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|Friday, September 08, 2000, updated at 18:50(GMT+8)|
Scholar Explains Why Marco Polo Could Not Speak ChineseIt was not strange that Marco Polo (1254-1324), an Italian traveler who had stayed in China for 17 years, could not speak Chinese, since he had been here during the Yuan Dynasty (1271-1368) when Mongolian nobles governed.
Yang Zhijiu, a history professor at Tianjin-based Nankai University, known for his academic study on Marco Polo, noted that though emperors of the Yuan Dynasty did appoint some officials of Han ethnic group to strengthen Mongolian rule, these low ranking officials were not able to improve the status of the Chinese language.
Yang quoted a historical document as saying that "none of the officials with the administration of Jianghuai Province (areas between today's Huaihe River and Yangtze River heavily populated with people of Han ethnic group) knew how to write".
"Even Mongolians at that time could not write in Chinese," he said, "how could today's people expect Marco Polo, a foreigner from afar, to understand Chinese and write in that language?"
Marco Polo came to China with his father and uncle in 1275. "The Travels of Marco Polo", a widely known travel record allegedly taken by the traveler, cause debate among today's scholars.
Polo noted in his book that he knew four languages, and their alphabets and ways of writing. But he did not specify which the four languages were.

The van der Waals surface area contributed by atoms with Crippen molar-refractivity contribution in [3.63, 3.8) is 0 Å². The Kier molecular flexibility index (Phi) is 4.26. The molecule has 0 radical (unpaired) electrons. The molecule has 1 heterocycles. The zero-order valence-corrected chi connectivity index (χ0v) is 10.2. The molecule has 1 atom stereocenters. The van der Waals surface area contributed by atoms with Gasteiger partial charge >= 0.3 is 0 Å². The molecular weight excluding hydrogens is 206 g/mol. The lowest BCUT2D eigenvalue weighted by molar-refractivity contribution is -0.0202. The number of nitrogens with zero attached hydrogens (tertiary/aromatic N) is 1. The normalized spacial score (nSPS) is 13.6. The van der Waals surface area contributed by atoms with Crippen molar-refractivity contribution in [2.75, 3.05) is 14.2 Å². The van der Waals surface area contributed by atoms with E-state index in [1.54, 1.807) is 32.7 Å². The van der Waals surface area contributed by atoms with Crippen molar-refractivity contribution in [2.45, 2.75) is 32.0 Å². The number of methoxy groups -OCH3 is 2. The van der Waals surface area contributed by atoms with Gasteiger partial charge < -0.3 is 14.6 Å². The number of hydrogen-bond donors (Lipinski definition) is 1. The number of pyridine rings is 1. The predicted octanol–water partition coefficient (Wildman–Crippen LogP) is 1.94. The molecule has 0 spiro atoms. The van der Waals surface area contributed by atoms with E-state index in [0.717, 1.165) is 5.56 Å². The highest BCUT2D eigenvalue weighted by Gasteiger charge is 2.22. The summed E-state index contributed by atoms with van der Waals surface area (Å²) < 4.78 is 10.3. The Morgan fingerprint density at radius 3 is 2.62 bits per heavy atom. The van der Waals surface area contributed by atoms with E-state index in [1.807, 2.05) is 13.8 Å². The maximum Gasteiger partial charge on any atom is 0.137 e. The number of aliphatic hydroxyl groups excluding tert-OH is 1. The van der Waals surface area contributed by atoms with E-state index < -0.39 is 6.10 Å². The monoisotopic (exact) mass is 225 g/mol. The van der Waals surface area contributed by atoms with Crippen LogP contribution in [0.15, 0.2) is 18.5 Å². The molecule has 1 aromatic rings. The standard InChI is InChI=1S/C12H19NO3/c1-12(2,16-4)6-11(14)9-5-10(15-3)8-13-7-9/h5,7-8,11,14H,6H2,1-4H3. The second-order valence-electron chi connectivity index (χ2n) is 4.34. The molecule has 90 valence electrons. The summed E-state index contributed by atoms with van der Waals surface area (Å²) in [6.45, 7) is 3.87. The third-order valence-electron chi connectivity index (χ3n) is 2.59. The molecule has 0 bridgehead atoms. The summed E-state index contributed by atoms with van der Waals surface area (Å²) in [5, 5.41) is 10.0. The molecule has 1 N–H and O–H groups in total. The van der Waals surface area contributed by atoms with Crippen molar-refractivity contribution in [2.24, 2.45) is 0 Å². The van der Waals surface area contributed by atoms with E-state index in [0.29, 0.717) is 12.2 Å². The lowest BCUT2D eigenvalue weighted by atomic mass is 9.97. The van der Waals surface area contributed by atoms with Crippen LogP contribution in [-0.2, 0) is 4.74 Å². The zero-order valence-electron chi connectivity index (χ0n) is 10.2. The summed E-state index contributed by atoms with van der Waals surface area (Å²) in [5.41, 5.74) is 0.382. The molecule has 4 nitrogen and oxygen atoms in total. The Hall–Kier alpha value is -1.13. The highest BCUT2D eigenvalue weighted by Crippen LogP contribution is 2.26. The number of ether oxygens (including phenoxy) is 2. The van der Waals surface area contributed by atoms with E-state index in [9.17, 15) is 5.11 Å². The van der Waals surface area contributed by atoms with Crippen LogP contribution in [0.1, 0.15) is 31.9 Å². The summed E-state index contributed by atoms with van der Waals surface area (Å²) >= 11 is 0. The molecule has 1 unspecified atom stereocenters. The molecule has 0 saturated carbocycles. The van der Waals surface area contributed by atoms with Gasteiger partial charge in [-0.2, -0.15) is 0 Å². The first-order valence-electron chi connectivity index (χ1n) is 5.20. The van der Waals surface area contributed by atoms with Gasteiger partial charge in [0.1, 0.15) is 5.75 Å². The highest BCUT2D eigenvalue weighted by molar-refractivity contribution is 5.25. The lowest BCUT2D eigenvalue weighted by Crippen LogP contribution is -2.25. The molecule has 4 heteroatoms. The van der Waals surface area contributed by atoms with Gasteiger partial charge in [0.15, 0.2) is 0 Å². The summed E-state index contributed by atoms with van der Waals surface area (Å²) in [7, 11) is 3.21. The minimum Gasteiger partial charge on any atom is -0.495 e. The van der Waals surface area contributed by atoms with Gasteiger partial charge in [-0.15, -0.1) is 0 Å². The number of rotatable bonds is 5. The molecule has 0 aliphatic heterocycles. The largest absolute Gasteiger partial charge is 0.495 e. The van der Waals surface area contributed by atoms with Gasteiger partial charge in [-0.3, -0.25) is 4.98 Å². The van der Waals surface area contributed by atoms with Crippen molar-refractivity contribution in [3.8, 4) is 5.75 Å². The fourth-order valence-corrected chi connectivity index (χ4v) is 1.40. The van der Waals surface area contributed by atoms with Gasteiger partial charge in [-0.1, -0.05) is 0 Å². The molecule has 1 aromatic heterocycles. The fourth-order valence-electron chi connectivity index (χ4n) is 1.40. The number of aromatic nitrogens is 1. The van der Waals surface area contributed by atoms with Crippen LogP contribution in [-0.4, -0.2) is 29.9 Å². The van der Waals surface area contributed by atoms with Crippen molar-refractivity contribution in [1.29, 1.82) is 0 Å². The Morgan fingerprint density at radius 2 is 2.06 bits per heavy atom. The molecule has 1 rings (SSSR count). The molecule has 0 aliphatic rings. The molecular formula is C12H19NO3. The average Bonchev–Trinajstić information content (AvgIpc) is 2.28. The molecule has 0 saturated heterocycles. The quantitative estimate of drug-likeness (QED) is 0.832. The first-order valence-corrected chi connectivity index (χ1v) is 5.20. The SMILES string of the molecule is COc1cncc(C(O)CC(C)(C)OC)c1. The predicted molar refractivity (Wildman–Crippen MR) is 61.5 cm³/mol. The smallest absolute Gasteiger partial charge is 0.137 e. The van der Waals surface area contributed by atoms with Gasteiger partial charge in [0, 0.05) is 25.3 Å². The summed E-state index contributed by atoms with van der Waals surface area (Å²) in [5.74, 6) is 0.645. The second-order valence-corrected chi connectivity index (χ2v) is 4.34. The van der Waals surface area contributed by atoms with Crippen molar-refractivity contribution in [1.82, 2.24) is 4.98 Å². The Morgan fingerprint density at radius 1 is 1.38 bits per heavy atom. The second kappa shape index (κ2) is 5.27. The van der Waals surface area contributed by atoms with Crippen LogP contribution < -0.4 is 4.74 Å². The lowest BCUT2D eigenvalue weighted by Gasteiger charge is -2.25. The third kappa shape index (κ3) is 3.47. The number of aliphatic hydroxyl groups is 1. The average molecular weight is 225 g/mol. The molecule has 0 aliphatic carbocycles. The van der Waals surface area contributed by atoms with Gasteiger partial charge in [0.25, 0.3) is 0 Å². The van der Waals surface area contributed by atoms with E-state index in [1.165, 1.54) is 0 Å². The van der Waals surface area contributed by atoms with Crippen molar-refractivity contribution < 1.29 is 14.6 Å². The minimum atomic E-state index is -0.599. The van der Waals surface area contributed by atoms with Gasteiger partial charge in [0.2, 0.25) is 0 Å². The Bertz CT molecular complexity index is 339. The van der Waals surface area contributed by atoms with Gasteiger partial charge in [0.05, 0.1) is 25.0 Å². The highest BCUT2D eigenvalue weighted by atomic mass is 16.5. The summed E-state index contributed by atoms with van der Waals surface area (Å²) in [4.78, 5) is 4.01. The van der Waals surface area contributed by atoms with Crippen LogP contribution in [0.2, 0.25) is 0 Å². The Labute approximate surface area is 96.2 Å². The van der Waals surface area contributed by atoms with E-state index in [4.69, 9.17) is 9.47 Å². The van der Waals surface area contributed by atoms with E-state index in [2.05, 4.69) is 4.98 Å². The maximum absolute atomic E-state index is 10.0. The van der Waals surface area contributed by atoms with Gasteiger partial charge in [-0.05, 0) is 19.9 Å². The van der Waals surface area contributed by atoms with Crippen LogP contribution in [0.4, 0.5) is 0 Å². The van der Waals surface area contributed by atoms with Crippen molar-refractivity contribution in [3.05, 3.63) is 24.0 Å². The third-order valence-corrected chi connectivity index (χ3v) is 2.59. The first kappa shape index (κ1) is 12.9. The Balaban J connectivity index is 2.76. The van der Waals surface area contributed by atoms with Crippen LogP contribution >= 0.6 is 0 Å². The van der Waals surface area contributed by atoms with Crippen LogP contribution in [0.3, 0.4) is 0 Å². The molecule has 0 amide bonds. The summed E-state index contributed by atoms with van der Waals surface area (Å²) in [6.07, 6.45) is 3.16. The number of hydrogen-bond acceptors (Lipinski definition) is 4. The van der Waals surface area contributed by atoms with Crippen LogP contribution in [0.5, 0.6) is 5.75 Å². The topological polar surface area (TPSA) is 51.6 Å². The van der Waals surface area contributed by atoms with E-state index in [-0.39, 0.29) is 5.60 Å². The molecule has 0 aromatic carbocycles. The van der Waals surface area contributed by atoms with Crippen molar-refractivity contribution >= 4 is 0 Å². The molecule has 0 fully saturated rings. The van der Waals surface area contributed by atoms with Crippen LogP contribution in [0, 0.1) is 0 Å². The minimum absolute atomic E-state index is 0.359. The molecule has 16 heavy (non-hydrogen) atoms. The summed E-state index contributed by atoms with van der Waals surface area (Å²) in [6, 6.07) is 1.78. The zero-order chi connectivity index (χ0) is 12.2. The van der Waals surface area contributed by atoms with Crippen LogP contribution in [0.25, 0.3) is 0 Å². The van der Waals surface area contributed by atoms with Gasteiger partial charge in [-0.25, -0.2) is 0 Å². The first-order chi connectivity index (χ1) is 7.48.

Most of the names of Chinese places mentioned in the travel notes were written in Mongolian, Persian, or Turkish. For example, Marco Polo wrote Lugouqiao Bridge in southern Beijing as "Pulisanghin", meaning "stone bridge" in Persian.
H. Yule, a famous British researcher of the travels, deduced that Marco Polo probably used Persian, a common language among foreigners of the Yuan Dynasty, when he communicated with these foreign guests of Yuan emperors.
Yang assumed that the four languages that Marco Polo understood were Mongolian, Persian, Arabic, and Turkish.
That Marco Polo did not understand Chinese was a pity, resulting from the situation in China at the time. Yang stressed that it did not prevent Marco Polo from being a friendly envoy from Italy.
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